Tag Archives: Ron Padgett

The Humble Monostich

                                                                mono / stich

        The monostich could inspire a question for poetic Trivial Pursuit: What form (other than prose poetry and vispo) has no line breaks?
        The monostich has none because it consists of a single line. In the essay collection A Broken Thing: Poets on the Line, Kimiko Hahn explores this Lilliputian form, both in its literal manifestation—a poem written and intended as a monostich—and as a “found monostich,” the idea of reading a poem with an appreciation for an individual line as “a startling fragment that [has] its own integrity.”
        For the latter, Hahn gives examples of such lines to be savoured for their poetic cadence from Denise Levertov’s “A Common Ground”:

grown in grit or fine
[. . .]
new green, of coppery
[. . .]
crumpled wax paper, cartons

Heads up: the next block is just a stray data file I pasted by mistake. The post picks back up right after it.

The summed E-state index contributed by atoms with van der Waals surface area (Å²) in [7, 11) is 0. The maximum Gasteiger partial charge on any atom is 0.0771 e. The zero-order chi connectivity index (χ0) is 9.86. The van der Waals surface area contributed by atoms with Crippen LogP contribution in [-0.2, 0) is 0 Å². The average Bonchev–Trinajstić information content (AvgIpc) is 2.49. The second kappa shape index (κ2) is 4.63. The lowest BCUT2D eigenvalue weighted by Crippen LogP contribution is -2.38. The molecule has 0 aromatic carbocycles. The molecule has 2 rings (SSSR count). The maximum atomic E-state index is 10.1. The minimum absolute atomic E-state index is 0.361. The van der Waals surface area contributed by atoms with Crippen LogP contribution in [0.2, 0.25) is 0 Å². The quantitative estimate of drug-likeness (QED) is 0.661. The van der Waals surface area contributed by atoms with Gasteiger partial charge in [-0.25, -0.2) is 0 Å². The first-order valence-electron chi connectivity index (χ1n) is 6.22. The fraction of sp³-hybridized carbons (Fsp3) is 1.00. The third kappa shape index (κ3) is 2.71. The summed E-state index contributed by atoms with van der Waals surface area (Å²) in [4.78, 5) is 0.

[. . .]
curved, green-centered, falling

A single line within Levertov’s poem becomes an imagined monostich, suspended in its own time and space.
        Hahn points out that whereas imagery appeals to the visual imagination, cadence involves the ear attuned to the pitch and rhythm of a group of words, and she recounts that in her evolution as a poet she gradually became aware of the qualities of poetic cadence while considering such found monostiches within longer poems.
        Barbara Guest comes to mind as another poet who often sculpts her lines with a stand-alone quality, such as the following from Quilts:

where footsteps tremble on quicksand squiggly
[. . .]
third time white like autumn squash
[. . .]
minnows on muslin

        One of my works-in-progress contains a section of short poems, “R is the Artichoke of Rose.” I skimmed through it looking for monostiches, certain that there’d be a handful, but was surprised to find only one. The majority are between two and six lines. I’d forgotten that most of the ultra-short poems that were originally written as one line have since been revised into lineated poems.